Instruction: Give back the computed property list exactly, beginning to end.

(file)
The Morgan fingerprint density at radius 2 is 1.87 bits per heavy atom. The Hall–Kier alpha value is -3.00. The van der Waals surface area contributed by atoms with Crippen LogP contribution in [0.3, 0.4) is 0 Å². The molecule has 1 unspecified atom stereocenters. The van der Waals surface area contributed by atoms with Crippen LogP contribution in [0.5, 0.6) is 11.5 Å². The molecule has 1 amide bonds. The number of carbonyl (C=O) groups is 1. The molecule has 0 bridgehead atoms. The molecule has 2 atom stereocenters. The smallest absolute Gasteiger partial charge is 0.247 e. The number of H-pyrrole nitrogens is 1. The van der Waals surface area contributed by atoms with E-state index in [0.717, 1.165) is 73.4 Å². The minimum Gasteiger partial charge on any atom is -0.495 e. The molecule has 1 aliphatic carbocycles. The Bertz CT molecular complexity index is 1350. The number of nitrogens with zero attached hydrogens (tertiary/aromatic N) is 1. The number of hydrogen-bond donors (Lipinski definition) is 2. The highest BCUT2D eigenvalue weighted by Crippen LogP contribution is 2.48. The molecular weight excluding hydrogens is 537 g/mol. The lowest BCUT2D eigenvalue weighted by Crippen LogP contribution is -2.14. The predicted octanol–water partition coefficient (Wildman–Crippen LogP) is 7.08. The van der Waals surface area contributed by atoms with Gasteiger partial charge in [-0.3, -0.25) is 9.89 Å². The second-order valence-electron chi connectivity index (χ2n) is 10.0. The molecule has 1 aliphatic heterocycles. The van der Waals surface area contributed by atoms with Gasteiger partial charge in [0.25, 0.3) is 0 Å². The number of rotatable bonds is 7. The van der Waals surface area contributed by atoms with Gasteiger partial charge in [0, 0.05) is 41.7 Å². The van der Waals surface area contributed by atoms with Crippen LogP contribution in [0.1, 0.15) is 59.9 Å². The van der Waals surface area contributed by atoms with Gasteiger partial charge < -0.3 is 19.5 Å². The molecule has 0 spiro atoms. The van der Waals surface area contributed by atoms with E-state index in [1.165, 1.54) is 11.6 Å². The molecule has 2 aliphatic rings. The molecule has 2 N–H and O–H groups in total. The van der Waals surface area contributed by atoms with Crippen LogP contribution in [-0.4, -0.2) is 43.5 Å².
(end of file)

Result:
The Morgan fingerprint density at radius 2 is 1.87 bits per heavy atom. The Hall–Kier alpha value is -3.00. The van der Waals surface area contributed by atoms with Crippen LogP contribution in [0.3, 0.4) is 0 Å². The molecule has 1 unspecified atom stereocenters. The van der Waals surface area contributed by atoms with Crippen LogP contribution in [0.5, 0.6) is 11.5 Å². The molecule has 1 amide bonds. The number of carbonyl (C=O) groups is 1. The molecule has 0 bridgehead atoms. The molecule has 2 atom stereocenters. The smallest absolute Gasteiger partial charge is 0.247 e. The number of H-pyrrole nitrogens is 1. The van der Waals surface area contributed by atoms with E-state index in [0.717, 1.165) is 73.4 Å². The minimum Gasteiger partial charge on any atom is -0.495 e. The molecule has 1 aliphatic carbocycles. The Bertz CT molecular complexity index is 1350. The number of nitrogens with zero attached hydrogens (tertiary/aromatic N) is 1. The number of hydrogen-bond donors (Lipinski definition) is 2. The highest BCUT2D eigenvalue weighted by Crippen LogP contribution is 2.48. The molecular weight excluding hydrogens is 537 g/mol. The lowest BCUT2D eigenvalue weighted by Crippen LogP contribution is -2.14. The predicted octanol–water partition coefficient (Wildman–Crippen LogP) is 7.08. The van der Waals surface area contributed by atoms with Gasteiger partial charge in [-0.3, -0.25) is 9.89 Å². The second-order valence-electron chi connectivity index (χ2n) is 10.0. The molecule has 1 aliphatic heterocycles. The van der Waals surface area contributed by atoms with Gasteiger partial charge in [0.25, 0.3) is 0 Å². The number of rotatable bonds is 7. The van der Waals surface area contributed by atoms with Gasteiger partial charge in [0, 0.05) is 41.7 Å². The van der Waals surface area contributed by atoms with Crippen LogP contribution in [0.1, 0.15) is 59.9 Å². The van der Waals surface area contributed by atoms with Gasteiger partial charge < -0.3 is 19.5 Å². The molecule has 0 spiro atoms. The van der Waals surface area contributed by atoms with E-state index in [1.165, 1.54) is 11.6 Å². The molecule has 2 aliphatic rings. The molecule has 2 N–H and O–H groups in total. The van der Waals surface area contributed by atoms with Crippen LogP contribution in [-0.4, -0.2) is 43.5 Å².